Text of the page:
On July 15, 1891, when Brigham Smoot and Alva J. Butler arrived in Nuku‘alofa, news spread quickly of the arrival of the Latter-day Saint missionaries. The next day, Smoot and Butler met with King George Tupou I. The king, who had recently established the Free Church of Tonga, listened as the Articles of Faith were read in Tongan and then agreed to let the missionaries preach in his kingdom.
Despite the king’s kindness, Smoot and Butler were opposed by ministers of other faiths. The Tongan people, while generally friendly, showed little interest in the missionaries’ message. The missionaries spent their time studying Tongan and entertaining curious visitors, but they had few converts. For six years, missionaries assigned to Tonga preached on many islands but had limited success. In 1897 the mission closed.
In March 1907 Thomas S. Court, president of the Samoan Mission, visited Vava‘u to buy horses and explore the possibility of resuming missionary work in Tonga. In Neiafu, Court met ‘Iki Tupou, the local harbormaster, who invited him to stay in his home and helped procure two plow horses. In exchange, Tupou requested that Court send them teachers for a school. “I will send you two teachers,” Court promised gratefully.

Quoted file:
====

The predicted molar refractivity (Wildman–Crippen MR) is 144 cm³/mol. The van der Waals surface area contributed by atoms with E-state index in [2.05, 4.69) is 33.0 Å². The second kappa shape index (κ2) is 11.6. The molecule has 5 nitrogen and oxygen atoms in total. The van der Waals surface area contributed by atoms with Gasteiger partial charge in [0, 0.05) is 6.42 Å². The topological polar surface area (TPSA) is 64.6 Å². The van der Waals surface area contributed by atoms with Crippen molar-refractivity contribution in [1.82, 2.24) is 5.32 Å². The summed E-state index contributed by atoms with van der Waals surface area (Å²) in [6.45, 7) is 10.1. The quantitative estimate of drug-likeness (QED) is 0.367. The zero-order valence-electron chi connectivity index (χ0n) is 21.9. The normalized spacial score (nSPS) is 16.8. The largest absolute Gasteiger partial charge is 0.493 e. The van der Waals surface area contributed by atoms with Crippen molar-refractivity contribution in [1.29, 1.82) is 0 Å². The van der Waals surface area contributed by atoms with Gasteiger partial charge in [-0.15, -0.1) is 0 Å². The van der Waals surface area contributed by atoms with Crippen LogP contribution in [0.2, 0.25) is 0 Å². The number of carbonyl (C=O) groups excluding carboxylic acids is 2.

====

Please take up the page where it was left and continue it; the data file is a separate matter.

In June 1907 Court sent Heber J. McKay and William O. Facer to Neiafu with instructions to establish a school. Tupou introduced McKay and Facer to his cousin ‘Isileli Namosi, a convert who had been baptized in 1896. The missionaries soon learned that Namosi had been offered the noble title of Fulivai, the highest title on Vava‘u, but the offer had been withdrawn when his membership in the Church was discovered. Despite this, Namosi remained faithful, and he invited the missionaries to live in his home and offered them a room where they could hold school classes. The people of Neiafu responded enthusiastically to the new school, and attendance was soon too large for Namosi’s home. The missionaries rented a larger room in a home that was frequently visited by the king and moved the school.
Requests came from many villages on Vava‘u for the missionaries to open new schools and preach the gospel. In 1909 the people of Ha‘alaufuli invited the missionaries to their village and provided them with a place to hold school and a meetinghouse to hold Church meetings. Soon, 75 converts were baptized, and a branch was organized. Shortly after, Church members raised money to purchase the schoolhouse for the Church by selling dried coconut meat.
Ha‘alaufuli became the center of Church activity on Vava‘u, and members began sharing the gospel with family and friends on other islands. Missionaries soon began receiving requests from other islands and were sent to open schools and preach the gospel.
As the Church spread throughout Tonga, King George Tupou II and a delegation of high chiefs visited Pita Afu, the high chief in Ha‘alaufuli and a Latter-day Saint. On a hill overlooking Vava‘u, the king offered Afu any land he desired if he would renounce his faith. “With all due respect,” Afu replied, “there is not enough land in the whole Kingdom of Tonga to tempt me away from the Church of Jesus Christ of Latter-day Saints.”